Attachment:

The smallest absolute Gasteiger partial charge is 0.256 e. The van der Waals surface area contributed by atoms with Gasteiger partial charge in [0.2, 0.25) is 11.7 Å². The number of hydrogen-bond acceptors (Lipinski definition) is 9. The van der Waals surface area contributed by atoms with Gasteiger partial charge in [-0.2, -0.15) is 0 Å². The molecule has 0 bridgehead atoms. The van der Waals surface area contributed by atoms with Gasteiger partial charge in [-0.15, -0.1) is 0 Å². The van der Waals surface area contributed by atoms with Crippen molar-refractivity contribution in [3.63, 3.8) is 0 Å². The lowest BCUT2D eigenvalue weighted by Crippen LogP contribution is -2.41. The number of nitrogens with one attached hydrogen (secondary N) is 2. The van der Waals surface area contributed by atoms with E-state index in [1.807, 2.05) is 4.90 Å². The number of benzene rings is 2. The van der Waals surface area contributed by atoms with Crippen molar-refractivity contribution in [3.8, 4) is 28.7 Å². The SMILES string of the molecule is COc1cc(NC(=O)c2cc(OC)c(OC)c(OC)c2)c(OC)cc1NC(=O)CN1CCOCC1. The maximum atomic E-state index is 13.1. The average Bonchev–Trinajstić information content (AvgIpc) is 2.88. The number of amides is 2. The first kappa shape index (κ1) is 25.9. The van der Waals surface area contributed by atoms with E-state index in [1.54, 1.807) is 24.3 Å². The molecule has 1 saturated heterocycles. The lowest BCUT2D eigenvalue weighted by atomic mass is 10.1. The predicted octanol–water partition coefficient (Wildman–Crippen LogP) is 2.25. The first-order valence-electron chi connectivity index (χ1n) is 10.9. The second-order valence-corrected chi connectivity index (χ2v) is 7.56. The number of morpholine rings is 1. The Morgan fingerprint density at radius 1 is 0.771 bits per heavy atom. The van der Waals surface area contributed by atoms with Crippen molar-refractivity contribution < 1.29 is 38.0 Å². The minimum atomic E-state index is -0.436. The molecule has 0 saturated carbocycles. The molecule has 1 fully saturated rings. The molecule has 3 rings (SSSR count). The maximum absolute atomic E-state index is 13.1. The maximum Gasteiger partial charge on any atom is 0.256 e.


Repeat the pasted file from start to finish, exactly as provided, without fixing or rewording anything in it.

The smallest absolute Gasteiger partial charge is 0.256 e. The van der Waals surface area contributed by atoms with Gasteiger partial charge in [0.2, 0.25) is 11.7 Å². The number of hydrogen-bond acceptors (Lipinski definition) is 9. The van der Waals surface area contributed by atoms with Gasteiger partial charge in [-0.2, -0.15) is 0 Å². The molecule has 0 bridgehead atoms. The van der Waals surface area contributed by atoms with Gasteiger partial charge in [-0.15, -0.1) is 0 Å². The van der Waals surface area contributed by atoms with Crippen molar-refractivity contribution in [3.63, 3.8) is 0 Å². The lowest BCUT2D eigenvalue weighted by Crippen LogP contribution is -2.41. The number of nitrogens with one attached hydrogen (secondary N) is 2. The van der Waals surface area contributed by atoms with E-state index in [1.807, 2.05) is 4.90 Å². The number of benzene rings is 2. The van der Waals surface area contributed by atoms with Crippen molar-refractivity contribution in [3.8, 4) is 28.7 Å². The SMILES string of the molecule is COc1cc(NC(=O)c2cc(OC)c(OC)c(OC)c2)c(OC)cc1NC(=O)CN1CCOCC1. The maximum atomic E-state index is 13.1. The average Bonchev–Trinajstić information content (AvgIpc) is 2.88. The number of amides is 2. The first kappa shape index (κ1) is 25.9. The van der Waals surface area contributed by atoms with E-state index in [1.54, 1.807) is 24.3 Å². The molecule has 1 saturated heterocycles. The lowest BCUT2D eigenvalue weighted by atomic mass is 10.1. The predicted octanol–water partition coefficient (Wildman–Crippen LogP) is 2.25. The first-order valence-electron chi connectivity index (χ1n) is 10.9. The second-order valence-corrected chi connectivity index (χ2v) is 7.56. The number of morpholine rings is 1. The Morgan fingerprint density at radius 1 is 0.771 bits per heavy atom. The van der Waals surface area contributed by atoms with Crippen molar-refractivity contribution < 1.29 is 38.0 Å². The minimum atomic E-state index is -0.436. The molecule has 0 saturated carbocycles. The molecule has 1 fully saturated rings. The molecule has 3 rings (SSSR count). The maximum absolute atomic E-state index is 13.1. The maximum Gasteiger partial charge on any atom is 0.256 e.